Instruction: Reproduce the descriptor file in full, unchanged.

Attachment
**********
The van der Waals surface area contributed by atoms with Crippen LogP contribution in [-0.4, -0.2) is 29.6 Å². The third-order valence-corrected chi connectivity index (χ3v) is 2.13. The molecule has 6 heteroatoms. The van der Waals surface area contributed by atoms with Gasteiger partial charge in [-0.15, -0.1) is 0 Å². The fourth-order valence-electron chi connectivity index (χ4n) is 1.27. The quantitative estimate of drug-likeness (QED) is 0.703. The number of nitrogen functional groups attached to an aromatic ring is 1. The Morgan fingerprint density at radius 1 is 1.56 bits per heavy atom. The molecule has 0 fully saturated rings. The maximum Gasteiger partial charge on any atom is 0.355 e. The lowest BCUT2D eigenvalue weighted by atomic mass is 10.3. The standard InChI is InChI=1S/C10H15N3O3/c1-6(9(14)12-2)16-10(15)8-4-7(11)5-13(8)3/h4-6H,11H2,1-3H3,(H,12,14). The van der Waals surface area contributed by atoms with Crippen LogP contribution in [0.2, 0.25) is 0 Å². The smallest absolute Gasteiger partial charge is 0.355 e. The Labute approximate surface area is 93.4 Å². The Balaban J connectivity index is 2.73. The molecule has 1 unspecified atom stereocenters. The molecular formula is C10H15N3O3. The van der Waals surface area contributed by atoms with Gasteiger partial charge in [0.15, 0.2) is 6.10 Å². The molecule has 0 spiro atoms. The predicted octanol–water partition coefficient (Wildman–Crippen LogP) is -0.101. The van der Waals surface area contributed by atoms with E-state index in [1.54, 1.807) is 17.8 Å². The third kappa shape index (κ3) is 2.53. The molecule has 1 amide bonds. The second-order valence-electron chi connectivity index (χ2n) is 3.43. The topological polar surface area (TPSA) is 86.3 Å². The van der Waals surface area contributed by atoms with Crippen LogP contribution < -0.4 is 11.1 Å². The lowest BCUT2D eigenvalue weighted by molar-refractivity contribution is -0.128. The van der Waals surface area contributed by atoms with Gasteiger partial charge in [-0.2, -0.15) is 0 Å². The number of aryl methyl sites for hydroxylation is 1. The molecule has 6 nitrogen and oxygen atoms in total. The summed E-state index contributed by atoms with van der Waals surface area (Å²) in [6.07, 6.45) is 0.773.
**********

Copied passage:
The van der Waals surface area contributed by atoms with Crippen LogP contribution in [-0.4, -0.2) is 29.6 Å². The third-order valence-corrected chi connectivity index (χ3v) is 2.13. The molecule has 6 heteroatoms. The van der Waals surface area contributed by atoms with Gasteiger partial charge in [-0.15, -0.1) is 0 Å². The fourth-order valence-electron chi connectivity index (χ4n) is 1.27. The quantitative estimate of drug-likeness (QED) is 0.703. The number of nitrogen functional groups attached to an aromatic ring is 1. The Morgan fingerprint density at radius 1 is 1.56 bits per heavy atom. The molecule has 0 fully saturated rings. The maximum Gasteiger partial charge on any atom is 0.355 e. The lowest BCUT2D eigenvalue weighted by atomic mass is 10.3. The standard InChI is InChI=1S/C10H15N3O3/c1-6(9(14)12-2)16-10(15)8-4-7(11)5-13(8)3/h4-6H,11H2,1-3H3,(H,12,14). The van der Waals surface area contributed by atoms with Crippen LogP contribution in [0.2, 0.25) is 0 Å². The smallest absolute Gasteiger partial charge is 0.355 e. The Labute approximate surface area is 93.4 Å². The Balaban J connectivity index is 2.73. The molecule has 1 unspecified atom stereocenters. The molecular formula is C10H15N3O3. The van der Waals surface area contributed by atoms with Gasteiger partial charge in [0.15, 0.2) is 6.10 Å². The molecule has 0 spiro atoms. The predicted octanol–water partition coefficient (Wildman–Crippen LogP) is -0.101. The van der Waals surface area contributed by atoms with E-state index in [1.54, 1.807) is 17.8 Å². The third kappa shape index (κ3) is 2.53. The molecule has 1 amide bonds. The second-order valence-electron chi connectivity index (χ2n) is 3.43. The topological polar surface area (TPSA) is 86.3 Å². The van der Waals surface area contributed by atoms with Crippen LogP contribution < -0.4 is 11.1 Å². The lowest BCUT2D eigenvalue weighted by molar-refractivity contribution is -0.128. The van der Waals surface area contributed by atoms with Gasteiger partial charge in [-0.2, -0.15) is 0 Å². The number of aryl methyl sites for hydroxylation is 1. The molecule has 6 nitrogen and oxygen atoms in total. The summed E-state index contributed by atoms with van der Waals surface area (Å²) in [6.07, 6.45) is 0.773.